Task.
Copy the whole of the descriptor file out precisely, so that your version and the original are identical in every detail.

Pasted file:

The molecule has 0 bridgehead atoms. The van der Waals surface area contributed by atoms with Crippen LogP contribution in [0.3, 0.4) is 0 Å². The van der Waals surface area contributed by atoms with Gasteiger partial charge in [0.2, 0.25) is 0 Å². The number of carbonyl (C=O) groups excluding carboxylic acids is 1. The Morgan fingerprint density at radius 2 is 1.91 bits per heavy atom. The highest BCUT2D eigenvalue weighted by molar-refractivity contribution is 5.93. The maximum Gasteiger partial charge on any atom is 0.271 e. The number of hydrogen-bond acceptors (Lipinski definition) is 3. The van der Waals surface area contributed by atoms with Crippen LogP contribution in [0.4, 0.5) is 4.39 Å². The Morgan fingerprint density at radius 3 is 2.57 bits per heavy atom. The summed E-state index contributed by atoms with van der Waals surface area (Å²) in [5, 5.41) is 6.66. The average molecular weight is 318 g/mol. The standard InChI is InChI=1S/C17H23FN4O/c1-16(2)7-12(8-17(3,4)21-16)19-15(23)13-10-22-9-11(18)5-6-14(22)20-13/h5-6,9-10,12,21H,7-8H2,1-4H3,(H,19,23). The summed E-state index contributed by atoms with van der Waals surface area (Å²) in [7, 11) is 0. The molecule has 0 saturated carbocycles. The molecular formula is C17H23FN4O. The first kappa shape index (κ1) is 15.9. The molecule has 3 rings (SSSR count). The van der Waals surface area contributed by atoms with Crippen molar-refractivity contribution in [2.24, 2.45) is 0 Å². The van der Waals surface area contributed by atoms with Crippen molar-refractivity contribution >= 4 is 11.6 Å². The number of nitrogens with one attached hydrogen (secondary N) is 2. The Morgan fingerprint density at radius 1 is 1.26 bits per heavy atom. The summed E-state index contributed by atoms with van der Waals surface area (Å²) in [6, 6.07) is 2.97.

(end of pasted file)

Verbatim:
The molecule has 0 bridgehead atoms. The van der Waals surface area contributed by atoms with Crippen LogP contribution in [0.3, 0.4) is 0 Å². The van der Waals surface area contributed by atoms with Gasteiger partial charge in [0.2, 0.25) is 0 Å². The number of carbonyl (C=O) groups excluding carboxylic acids is 1. The Morgan fingerprint density at radius 2 is 1.91 bits per heavy atom. The highest BCUT2D eigenvalue weighted by molar-refractivity contribution is 5.93. The maximum Gasteiger partial charge on any atom is 0.271 e. The number of hydrogen-bond acceptors (Lipinski definition) is 3. The van der Waals surface area contributed by atoms with Crippen LogP contribution in [0.4, 0.5) is 4.39 Å². The Morgan fingerprint density at radius 3 is 2.57 bits per heavy atom. The summed E-state index contributed by atoms with van der Waals surface area (Å²) in [5, 5.41) is 6.66. The average molecular weight is 318 g/mol. The standard InChI is InChI=1S/C17H23FN4O/c1-16(2)7-12(8-17(3,4)21-16)19-15(23)13-10-22-9-11(18)5-6-14(22)20-13/h5-6,9-10,12,21H,7-8H2,1-4H3,(H,19,23). The summed E-state index contributed by atoms with van der Waals surface area (Å²) in [7, 11) is 0. The molecule has 0 saturated carbocycles. The molecular formula is C17H23FN4O. The first kappa shape index (κ1) is 15.9. The molecule has 3 rings (SSSR count). The van der Waals surface area contributed by atoms with Crippen molar-refractivity contribution in [2.24, 2.45) is 0 Å². The van der Waals surface area contributed by atoms with Crippen molar-refractivity contribution >= 4 is 11.6 Å². The number of nitrogens with one attached hydrogen (secondary N) is 2. The Morgan fingerprint density at radius 1 is 1.26 bits per heavy atom. The summed E-state index contributed by atoms with van der Waals surface area (Å²) in [6, 6.07) is 2.97.